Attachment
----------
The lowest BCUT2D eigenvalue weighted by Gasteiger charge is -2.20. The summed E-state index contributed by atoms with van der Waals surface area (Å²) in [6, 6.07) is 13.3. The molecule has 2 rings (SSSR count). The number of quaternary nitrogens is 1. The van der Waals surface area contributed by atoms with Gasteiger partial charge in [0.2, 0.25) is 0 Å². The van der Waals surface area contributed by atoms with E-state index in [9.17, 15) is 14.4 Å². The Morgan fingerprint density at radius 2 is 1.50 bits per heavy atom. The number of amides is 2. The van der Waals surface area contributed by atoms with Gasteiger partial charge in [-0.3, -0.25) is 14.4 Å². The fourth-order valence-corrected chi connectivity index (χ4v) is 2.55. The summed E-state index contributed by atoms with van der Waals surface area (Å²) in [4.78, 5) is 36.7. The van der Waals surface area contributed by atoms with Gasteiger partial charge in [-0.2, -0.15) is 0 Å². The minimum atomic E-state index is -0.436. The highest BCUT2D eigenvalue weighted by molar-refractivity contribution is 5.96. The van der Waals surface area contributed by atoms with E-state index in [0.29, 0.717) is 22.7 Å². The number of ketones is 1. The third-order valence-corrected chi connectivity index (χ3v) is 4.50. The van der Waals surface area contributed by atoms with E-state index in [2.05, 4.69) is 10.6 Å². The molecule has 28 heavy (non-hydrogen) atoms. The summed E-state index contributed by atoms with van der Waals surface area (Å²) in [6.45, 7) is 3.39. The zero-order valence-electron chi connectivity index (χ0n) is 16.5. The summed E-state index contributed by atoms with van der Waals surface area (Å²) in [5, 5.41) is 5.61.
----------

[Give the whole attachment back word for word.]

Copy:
The lowest BCUT2D eigenvalue weighted by Gasteiger charge is -2.20. The summed E-state index contributed by atoms with van der Waals surface area (Å²) in [6, 6.07) is 13.3. The molecule has 2 rings (SSSR count). The number of quaternary nitrogens is 1. The van der Waals surface area contributed by atoms with Gasteiger partial charge in [0.2, 0.25) is 0 Å². The van der Waals surface area contributed by atoms with E-state index in [9.17, 15) is 14.4 Å². The Morgan fingerprint density at radius 2 is 1.50 bits per heavy atom. The number of amides is 2. The van der Waals surface area contributed by atoms with Gasteiger partial charge in [-0.3, -0.25) is 14.4 Å². The fourth-order valence-corrected chi connectivity index (χ4v) is 2.55. The summed E-state index contributed by atoms with van der Waals surface area (Å²) in [4.78, 5) is 36.7. The van der Waals surface area contributed by atoms with Gasteiger partial charge in [-0.2, -0.15) is 0 Å². The minimum atomic E-state index is -0.436. The highest BCUT2D eigenvalue weighted by molar-refractivity contribution is 5.96. The van der Waals surface area contributed by atoms with E-state index in [0.29, 0.717) is 22.7 Å². The number of ketones is 1. The third-order valence-corrected chi connectivity index (χ3v) is 4.50. The van der Waals surface area contributed by atoms with E-state index in [2.05, 4.69) is 10.6 Å². The molecule has 28 heavy (non-hydrogen) atoms. The summed E-state index contributed by atoms with van der Waals surface area (Å²) in [6.45, 7) is 3.39. The zero-order valence-electron chi connectivity index (χ0n) is 16.5. The summed E-state index contributed by atoms with van der Waals surface area (Å²) in [5, 5.41) is 5.61.